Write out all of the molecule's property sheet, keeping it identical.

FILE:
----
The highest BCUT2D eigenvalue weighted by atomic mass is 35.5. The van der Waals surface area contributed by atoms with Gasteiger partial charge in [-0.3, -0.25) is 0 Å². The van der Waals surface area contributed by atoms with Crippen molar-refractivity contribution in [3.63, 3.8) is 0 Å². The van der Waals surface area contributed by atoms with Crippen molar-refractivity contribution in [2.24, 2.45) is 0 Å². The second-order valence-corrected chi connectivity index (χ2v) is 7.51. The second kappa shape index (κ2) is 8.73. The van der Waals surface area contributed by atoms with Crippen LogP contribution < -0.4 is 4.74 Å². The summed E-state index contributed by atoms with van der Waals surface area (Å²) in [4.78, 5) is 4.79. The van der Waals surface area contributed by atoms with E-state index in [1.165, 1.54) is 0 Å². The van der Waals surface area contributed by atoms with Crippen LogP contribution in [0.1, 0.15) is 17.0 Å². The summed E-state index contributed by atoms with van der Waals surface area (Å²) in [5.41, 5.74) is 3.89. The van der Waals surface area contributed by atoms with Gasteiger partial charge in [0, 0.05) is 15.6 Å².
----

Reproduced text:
The highest BCUT2D eigenvalue weighted by atomic mass is 35.5. The van der Waals surface area contributed by atoms with Gasteiger partial charge in [-0.3, -0.25) is 0 Å². The van der Waals surface area contributed by atoms with Crippen molar-refractivity contribution in [3.63, 3.8) is 0 Å². The van der Waals surface area contributed by atoms with Crippen molar-refractivity contribution in [2.24, 2.45) is 0 Å². The second-order valence-corrected chi connectivity index (χ2v) is 7.51. The second kappa shape index (κ2) is 8.73. The van der Waals surface area contributed by atoms with Crippen LogP contribution < -0.4 is 4.74 Å². The summed E-state index contributed by atoms with van der Waals surface area (Å²) in [4.78, 5) is 4.79. The van der Waals surface area contributed by atoms with E-state index in [1.165, 1.54) is 0 Å². The van der Waals surface area contributed by atoms with Crippen LogP contribution in [0.1, 0.15) is 17.0 Å². The summed E-state index contributed by atoms with van der Waals surface area (Å²) in [5.41, 5.74) is 3.89. The van der Waals surface area contributed by atoms with Gasteiger partial charge in [0, 0.05) is 15.6 Å².